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Community Spoke bike shop hopes to move past burglary

Not even a burglary can keep Jamaica Plain bike shop, The Community Spoke!, from moving forward.

The store, which was broken into on Nov. 13, has plans to reopen its doors in 2013, said Alex Brexler, a core volunteer at The Spoke.

“I imagine that we will open for the spring season,” Brexler said. “We always slow down the things we do during the winter months. If not at our current location, then somewhere else and we will continue to do what we do.”

The robbery resulted in many stolen tools and bikes, according to the store’s website.

“The people who open up the shop realized the lights were on and the locks were pried off the doors,” Brexler said. “They went in and saw that some of our bikes and tools and parts were stolen.”

The police were not called when the burglary was discovered, he added.

“The only help that we could receive from the police is retrieving our stolen property back,” Brexler said. “That is not on our high list of concerns. What’s more important is to have good working community where we can police ourselves.”

Since the incident, The Spoke has received an influx of emails and social media posts from people asking where they can donate items so the bike shop can reopen, Brexler said.

In lamenting the burglary, several community members said the bike shop has always been known as a place where people can bring their bikes and use the shops’ tools for free.

Josh Brown, a 36-year-old resident of Cambridge, said The Spoke is an important resource to the community.

“They’re a space where people can come together to celebrate bicycles, trade experiences and knowledge of bikes,” Brown said.

Matthew Mayo, a 21-year-old from Brookline, called The Spoke a “great place,” noting its ample resources.

“It’s a really nice place its basically a fully stocked bike shop where you can work on your bike with the help of professional bike mechanics,” Mayo said. “It would cost a lot of money to buy all these very specialized tools on your own. It just sucks that someone would take advantage of these people that are volunteering to help people.”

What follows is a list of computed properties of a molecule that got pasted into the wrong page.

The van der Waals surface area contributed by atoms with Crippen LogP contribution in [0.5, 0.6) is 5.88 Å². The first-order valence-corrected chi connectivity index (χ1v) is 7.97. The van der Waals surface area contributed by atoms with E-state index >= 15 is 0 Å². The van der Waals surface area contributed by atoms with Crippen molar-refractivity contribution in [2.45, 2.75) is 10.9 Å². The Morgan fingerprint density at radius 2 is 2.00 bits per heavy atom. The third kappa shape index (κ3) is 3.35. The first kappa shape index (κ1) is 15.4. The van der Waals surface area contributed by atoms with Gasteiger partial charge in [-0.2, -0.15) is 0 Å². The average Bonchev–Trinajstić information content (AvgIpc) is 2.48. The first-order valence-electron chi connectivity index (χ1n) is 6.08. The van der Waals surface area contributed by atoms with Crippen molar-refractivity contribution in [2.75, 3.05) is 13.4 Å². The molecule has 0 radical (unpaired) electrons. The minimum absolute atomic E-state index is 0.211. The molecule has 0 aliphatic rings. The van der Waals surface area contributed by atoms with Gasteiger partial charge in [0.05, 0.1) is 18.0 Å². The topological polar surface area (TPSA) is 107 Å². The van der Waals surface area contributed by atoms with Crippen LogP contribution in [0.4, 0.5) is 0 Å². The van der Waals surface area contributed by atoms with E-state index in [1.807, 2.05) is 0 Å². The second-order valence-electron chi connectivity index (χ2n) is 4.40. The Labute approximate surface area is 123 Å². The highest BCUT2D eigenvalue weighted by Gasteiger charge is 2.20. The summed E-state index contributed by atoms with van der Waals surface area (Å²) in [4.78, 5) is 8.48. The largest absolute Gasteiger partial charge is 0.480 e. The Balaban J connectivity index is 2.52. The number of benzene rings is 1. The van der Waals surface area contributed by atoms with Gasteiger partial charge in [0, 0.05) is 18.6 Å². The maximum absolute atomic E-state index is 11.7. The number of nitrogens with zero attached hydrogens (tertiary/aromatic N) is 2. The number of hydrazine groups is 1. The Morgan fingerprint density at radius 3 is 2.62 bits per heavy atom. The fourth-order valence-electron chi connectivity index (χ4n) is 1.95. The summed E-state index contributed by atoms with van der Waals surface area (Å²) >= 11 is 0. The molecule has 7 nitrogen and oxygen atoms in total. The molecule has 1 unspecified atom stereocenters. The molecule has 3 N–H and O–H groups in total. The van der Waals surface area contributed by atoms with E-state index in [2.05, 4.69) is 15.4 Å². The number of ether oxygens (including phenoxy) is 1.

But Mayo said the burglary did not come as a shock.

“The guys that run The Spoke repeatedly mentioned how tools went missing and were stolen,” he said.

Brexler said The Spoke has suffered a series of thefts prior to the most recent incident.

“There have been a few minor shoplifting incidents while we have been open and we leave bikes locked up in the front, which people have cut the locks off the bikes,” he said.

Despite having a high number of thefts, Jamaica Plain has had fewer burglaries in 2012 than 2011, according to a crime report released by the Boston Police Department.

In 2011, Jamaica Plain had 235 burglaries from Jan. 1 to Nov. 12. In 2012, there have been 206 during the same time period, according to the report.

Brown said he hopes the bike shop will rise above this burglary and something better will come about it.

“It’s rough,” he said. “I feel bad for the shop and the people who work there. Working in a community bike shop is hard work and they must be going through a difficult time right now.”

Brown said he is sending information to all his friends around Boston in case they see any of the stolen materials.

“I wish them the best and have much respect for them in the way they’re handling this,” Brown said. “I hope they’ll come out of this a better shop and more well-known community resource.”

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